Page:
The procedure is now routinely applied over regions of the ocean floor where sufficient data are available. The example presented here is of the US Atlantic continental margin, for which many datasets describe the colours of seabed samples in terms of Munsell codes and wordbased descriptions. The largest of the datasets is the composite set of Hathaway (1971; Poppe and Polloni 2000) but there are also many new data. The complex colour mapping that results (Figs. 5) coincides with the earlier mapping of Stanley (1969) in its generalities, but is a digital mapping where the spatial resolution of the input data is preserved to the final digital map display. Furthermore, since the data are digital, they can be viewed at scales from local to regional and in different coordinate frames. The observed pattern of colour changes are summarized as follows (Figs 5, 6). a. A great deal of spatial variability is observed, implying significant patchiness for colour. Colours which dominate in one zone are also encountered in most other geographic settings. Black, yellow and yellow-brown colours especially, are few and irregularly scattered. Nonetheless, several zonal patterns of colour dominance are observed. b. South of a transition between Cape Hatteras (36 o N) and Delaware Bay ( 39 o N), grey colours dominate in continental shelf sediments between 1m to 100m WD (Fig. 6, near ‘C’; Fig. 5 for locations). To the north of those latitudes, shelf sediments have greater chroma, usually in brown (Fig. 6, near ‘A’). c. Inshore sediments, at depths shallower than 50m, are most often grey (grey, olive grey or brownish grey) in colour (Fig 6). This includes those parts of Georges Bank shallower than 100m. d. Sediments of intense green colour (Fig. 6, near ‘B’) are most common on the outer shelf and upper slope at depths of 70 to 300m. e. The Gulf of Maine (41 o to 45 o N) is a partly enclosed deep basinin which relatively deep water (100m) occurs in close proximity to the coastline. The distribution of colours deviates from patterns over open-shelf areas. The inshore sediments are dark green; basinal sediments are pale to medium brown. An interpretation of the causative factors in seabed colour is not the goal of this paper. The large-scale interpretation of colour variations provided by Stanley (1969) is essentially unaltered. This includes that colour variations are only weakly and irregularly related to seabed physiography and sediment grain size. The strongest correlations appear to be to water depth and mineralogy, (specifically to coloured minerals such as glauconite, dark grains), and also to dilution of colour by pale-toned carbonate materials. Some highly scattered colours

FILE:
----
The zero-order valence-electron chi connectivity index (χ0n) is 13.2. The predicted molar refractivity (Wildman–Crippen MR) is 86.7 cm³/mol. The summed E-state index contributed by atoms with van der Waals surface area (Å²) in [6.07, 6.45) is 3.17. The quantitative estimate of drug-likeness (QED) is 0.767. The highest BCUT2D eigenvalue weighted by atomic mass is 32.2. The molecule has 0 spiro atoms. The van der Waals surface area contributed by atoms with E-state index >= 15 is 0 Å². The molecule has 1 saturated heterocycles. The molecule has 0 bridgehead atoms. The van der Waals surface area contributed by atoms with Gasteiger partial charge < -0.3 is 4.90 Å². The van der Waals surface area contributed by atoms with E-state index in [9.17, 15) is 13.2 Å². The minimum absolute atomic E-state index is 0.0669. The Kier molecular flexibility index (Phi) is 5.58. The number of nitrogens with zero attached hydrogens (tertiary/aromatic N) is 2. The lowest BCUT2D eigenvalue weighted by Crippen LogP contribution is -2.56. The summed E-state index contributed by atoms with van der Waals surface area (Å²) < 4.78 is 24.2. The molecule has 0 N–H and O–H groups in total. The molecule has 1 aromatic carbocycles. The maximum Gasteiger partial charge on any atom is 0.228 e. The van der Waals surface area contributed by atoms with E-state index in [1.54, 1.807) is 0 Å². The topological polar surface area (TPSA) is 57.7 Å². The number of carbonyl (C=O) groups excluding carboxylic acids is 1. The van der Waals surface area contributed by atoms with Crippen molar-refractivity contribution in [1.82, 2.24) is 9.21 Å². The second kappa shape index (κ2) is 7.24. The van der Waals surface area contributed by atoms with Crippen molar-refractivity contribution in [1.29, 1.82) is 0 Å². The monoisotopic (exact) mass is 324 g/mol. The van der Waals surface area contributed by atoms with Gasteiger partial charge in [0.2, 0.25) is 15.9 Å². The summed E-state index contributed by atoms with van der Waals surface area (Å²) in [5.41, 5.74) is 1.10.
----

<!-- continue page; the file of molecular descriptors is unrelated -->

such as black and yellow may have local causes such as erosion into older stratigraphy, concentrations of glacial debris, local benthic biologic productivity, or groundwater efflux. Discussion and conclusions This paper describes a new procedure which automates the digital mapping of seabed colour using large observational datasets (i.e. more than 100,000 attributed sites) and produces GIS displays in realistic colours. The procedure allows rapid updating of geographic coverages as new data is acquired and allows both coded (Munsell) and linguistic (description) input data types to be plotted together, both calibrated. It preserves the spatial heterogeneity (patchiness) of seabed colour which is apparently very great in most areas. Using the outputs, it is possible to produce digital maps of sediment and rock colour for marine and continental areas ranging in scale from local to global – wherever suitable input data exist. These digital products can be visualized and combined with other data types in novel ways. This opens up new opportunities for investigation of the dependencies between seafloor colour, sediment provenance, oceanography and biogeochemistry.